Buying Your 1st House: Watch Your Step(s)


One of the best ways in which you can protect yourself and your family as you buy your first house is to simply watch your step(s). Steps and stairs can be either one of the greatest assets or one of the most severe detriments of a home.

Annually there are thousands of injuries throughout U.S. homes, many of them involving stairs and steps. We are all susceptible to falls involving stairs, steps, changes of level and handrails, especially toddlers, children and the elderly. And stair injuries to elders and infants alike can be life-threatening. So what should you know about stairs and steps?

First, know that the design and configuration of stairs and steps are regulated by most building codes across the nation, as well as by the Americans with Disabilities Act (ADA) and construction industry standards. The house you are contemplating purchasing may be governed by a residential building code, and its stairs and steps may therefore be required to meet minimal design standards. Consult the building department of your local community for such code information if you are at all concerned about any particular stairs or steps.

Second, realize that such codes regulate a variety of stair and step features: dimensions, steepness, clearance, construction details, handrails and guardrails and their strength, etc. You may find that the steep access ladder to the attic, or the quaint ‘winder’ staircase to an upper bedroom do not meet local code requirements.

Third, understand what makes for good stairs, steps and transitions of floor level.

To provide safe access for either a wheelchair or an elder with a walker — and to comply with the ADA — floor and sidewalk ramps should be sloped no more than 1 unit in 12, or no more than 5 degrees. (See illustration.)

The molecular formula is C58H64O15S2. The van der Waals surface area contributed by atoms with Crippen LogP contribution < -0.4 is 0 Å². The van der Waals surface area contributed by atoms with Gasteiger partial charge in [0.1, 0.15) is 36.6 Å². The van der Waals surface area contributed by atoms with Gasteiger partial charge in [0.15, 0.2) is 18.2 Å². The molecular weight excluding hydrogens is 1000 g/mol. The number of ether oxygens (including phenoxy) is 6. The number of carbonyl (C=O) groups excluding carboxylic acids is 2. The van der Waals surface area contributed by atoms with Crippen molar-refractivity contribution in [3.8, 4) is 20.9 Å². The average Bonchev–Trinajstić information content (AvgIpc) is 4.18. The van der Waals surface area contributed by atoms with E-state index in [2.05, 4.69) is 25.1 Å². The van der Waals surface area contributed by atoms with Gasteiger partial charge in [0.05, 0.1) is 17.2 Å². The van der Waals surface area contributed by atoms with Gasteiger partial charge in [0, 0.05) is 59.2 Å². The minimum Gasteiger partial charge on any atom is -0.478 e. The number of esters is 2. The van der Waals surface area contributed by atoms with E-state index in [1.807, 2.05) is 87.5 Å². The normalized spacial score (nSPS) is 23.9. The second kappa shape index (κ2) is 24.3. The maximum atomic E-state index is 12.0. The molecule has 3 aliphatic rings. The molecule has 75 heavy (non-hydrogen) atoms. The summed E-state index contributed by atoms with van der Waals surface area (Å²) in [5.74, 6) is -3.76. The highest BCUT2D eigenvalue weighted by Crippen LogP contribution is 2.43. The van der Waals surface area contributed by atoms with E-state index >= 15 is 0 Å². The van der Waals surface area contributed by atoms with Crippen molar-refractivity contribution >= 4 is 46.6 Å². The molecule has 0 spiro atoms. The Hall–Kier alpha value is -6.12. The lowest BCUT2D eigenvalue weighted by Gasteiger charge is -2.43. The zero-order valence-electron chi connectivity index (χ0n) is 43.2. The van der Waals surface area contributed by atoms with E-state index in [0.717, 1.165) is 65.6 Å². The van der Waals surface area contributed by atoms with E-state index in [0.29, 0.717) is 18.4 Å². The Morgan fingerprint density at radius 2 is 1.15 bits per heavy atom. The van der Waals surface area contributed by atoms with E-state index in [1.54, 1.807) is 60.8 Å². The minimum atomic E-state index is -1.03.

The most comfortable exterior stairs for most people have treads about 12” deep and risers about 6” high, and thus have a cumulative ‘slope’ of about 26.5 degrees. The ideal exterior stair also has a riser with a slight ‘nosing’, or a riser that recedes slightly at its base, to better accommodate placement of the foot while ascending or descending. (See illustration.)


The most comfortable interior stairs for most people have treads about 11” deep and risers about 7.5” high. They should have slightly projected nosings (the forward-most ends of the treads), and those nosings should ideally be rounded or beveled. Such stairs thus have a cumulative ‘slope’ of about 34.2 degrees. Such a stair design will comply with most residential construction codes across the country. (See illustration.)


Some residential codes may allow, and some older homes may contain, stairs that are steep and, in fact, hazardous. Such stairs may have treads as shallow as about 9”, and risers as high as 8.5”, giving them a cumulative ‘slope’ of over 43 degrees. These stairs will feel quite steep to the average person, and will afford little room or leeway in the placement of one’s feet while ascending or descending, increasing the likelihood of a slip or fall. (See illustration.)